The Powell Family: Legacy at the Gardens
The roots of Powell Gardens reach back to 1948 when George E. Powell, Sr., acquired a beautiful tract of land just east of Kansas City. The acreage served as a working dairy farm and a Boy Scout Camp until the early 1980s, when the children and grandchildren of Mr. Powell made the decision to develop a horticulture/natural resources facility on the land, creating Kansas City’s first botanical garden. Dedicating the resources of the Powell Family Foundation, the family has been the driving force in establishing and sustaining the Gardens by donating the land, developing the concept and contributing more than $50 million over its 32-year history.
The Powell Gardens story is one in which a family’s vision of a unique gift to its community evolved into a beautiful reality. Countless individuals, inspired by the generosity and guided by the legacy of the Powell Family Foundation, have come together as a community to give their time, talent and treasure to ensure that the Gardens continue well into the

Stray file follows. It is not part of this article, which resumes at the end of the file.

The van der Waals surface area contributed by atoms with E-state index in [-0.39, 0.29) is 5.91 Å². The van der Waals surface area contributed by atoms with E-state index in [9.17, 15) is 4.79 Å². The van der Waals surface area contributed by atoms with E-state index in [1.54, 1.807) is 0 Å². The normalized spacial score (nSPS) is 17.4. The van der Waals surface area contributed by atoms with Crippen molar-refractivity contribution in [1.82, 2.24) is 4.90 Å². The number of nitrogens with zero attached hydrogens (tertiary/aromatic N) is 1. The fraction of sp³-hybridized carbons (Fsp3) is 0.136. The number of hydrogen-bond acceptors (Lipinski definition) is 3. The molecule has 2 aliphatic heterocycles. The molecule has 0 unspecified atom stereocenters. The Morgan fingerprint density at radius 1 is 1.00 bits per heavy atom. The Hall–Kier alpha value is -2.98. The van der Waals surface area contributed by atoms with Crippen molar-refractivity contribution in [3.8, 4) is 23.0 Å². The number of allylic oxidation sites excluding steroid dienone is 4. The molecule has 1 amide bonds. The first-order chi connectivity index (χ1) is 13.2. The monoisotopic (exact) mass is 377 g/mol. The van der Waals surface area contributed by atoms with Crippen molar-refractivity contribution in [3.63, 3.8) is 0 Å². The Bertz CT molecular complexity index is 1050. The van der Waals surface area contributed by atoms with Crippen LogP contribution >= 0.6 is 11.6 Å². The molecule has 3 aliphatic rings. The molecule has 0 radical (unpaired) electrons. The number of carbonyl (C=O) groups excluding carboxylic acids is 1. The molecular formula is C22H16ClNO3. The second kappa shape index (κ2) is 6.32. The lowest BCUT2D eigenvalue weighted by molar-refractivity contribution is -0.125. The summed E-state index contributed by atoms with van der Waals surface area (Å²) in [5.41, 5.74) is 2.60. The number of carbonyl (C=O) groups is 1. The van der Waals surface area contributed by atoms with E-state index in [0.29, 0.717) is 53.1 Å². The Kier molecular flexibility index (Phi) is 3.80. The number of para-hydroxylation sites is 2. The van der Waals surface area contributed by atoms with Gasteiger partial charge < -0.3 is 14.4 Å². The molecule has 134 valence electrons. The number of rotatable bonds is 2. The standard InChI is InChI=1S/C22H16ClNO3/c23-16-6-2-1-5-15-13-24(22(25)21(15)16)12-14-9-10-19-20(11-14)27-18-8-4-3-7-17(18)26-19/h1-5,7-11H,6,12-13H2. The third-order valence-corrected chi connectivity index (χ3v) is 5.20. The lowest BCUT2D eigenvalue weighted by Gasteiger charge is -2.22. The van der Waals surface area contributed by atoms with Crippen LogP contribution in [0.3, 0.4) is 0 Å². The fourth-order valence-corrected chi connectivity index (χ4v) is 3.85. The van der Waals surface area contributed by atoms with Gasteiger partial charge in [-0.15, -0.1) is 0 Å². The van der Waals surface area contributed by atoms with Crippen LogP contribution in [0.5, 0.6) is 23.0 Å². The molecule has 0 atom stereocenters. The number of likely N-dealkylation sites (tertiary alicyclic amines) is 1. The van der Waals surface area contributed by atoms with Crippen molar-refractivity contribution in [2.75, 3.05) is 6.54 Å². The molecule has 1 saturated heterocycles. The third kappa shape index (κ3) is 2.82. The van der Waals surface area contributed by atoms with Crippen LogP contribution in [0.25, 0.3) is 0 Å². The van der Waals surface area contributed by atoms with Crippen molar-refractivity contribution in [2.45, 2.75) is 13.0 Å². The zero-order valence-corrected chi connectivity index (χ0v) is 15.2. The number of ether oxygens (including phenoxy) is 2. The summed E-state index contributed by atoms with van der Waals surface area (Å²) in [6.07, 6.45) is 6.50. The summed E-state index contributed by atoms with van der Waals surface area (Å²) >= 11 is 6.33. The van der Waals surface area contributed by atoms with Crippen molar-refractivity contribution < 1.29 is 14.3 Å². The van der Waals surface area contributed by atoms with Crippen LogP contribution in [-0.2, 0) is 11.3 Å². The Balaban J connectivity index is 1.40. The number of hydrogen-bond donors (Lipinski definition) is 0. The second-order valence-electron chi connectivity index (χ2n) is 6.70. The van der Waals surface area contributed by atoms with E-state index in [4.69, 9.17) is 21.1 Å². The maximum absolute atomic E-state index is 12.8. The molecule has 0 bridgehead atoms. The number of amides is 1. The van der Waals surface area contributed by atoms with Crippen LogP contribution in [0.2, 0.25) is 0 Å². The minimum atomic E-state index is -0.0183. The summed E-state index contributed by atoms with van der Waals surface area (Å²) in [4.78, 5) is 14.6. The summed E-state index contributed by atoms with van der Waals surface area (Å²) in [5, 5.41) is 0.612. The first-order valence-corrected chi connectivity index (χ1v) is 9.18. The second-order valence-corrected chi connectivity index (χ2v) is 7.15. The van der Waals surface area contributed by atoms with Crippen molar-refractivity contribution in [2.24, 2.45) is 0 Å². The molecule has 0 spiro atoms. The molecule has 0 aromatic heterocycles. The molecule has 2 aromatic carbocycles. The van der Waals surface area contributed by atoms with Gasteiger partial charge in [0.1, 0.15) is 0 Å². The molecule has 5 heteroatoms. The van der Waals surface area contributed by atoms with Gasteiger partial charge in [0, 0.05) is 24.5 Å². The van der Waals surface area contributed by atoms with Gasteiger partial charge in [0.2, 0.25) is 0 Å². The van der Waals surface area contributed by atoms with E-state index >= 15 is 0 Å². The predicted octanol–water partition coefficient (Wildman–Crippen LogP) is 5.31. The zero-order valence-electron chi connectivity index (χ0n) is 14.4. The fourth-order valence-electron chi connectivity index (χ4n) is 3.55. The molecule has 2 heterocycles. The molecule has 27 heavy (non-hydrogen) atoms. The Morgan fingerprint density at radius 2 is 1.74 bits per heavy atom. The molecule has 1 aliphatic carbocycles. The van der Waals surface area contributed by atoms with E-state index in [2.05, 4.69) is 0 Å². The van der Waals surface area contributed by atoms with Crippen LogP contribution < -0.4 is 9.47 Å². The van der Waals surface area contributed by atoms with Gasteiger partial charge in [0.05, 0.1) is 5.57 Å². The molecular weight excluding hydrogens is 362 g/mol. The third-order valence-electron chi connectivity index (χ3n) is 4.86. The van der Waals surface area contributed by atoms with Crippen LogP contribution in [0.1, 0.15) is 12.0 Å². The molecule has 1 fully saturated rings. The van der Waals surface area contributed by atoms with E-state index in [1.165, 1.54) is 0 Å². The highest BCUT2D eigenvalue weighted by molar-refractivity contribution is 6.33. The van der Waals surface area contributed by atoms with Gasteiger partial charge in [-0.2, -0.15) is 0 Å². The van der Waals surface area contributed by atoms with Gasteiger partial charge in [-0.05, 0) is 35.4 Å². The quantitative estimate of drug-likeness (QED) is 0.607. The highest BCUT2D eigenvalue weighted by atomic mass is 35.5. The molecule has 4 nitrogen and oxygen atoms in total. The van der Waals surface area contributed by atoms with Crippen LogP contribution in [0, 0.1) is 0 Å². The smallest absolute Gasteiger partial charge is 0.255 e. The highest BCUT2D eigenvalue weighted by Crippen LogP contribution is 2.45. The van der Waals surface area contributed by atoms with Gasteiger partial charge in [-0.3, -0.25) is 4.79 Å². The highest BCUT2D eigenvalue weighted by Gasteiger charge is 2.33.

future. The Powell Family Foundation and the Powell Gardens Board of Directors share the belief that now is the time to establish the Gardens as a more independent entity and take the next step in its growth as Kansas City’s botanical garden.
Strengthen Today to Ensure the Future: The Campaign for Powell Gardens
Today, Powell Gardens operates with revenues generated in equal amounts from earned income, including admissions, rentals and memberships; philanthropic gifts from individuals, foundations and corporations; and endowment income, combined with the support of the Powell Family Foundation.
The Powell Gardens Board is committed to operating the Gardens in a strategic manner designed to meet the needs of visitors today while ensuring that generations to come will also be served. With the support of the Powell Family Foundation, the board recognizes that the Gardens is a community asset and is laying the groundwork to move the Gardens forward in the most responsible way to address multiple current needs and position the Gardens for long-term financial stability.
Strengthening the Gardens Today | The capital components of the campaign focus on new construction to enhance current facilities and programming.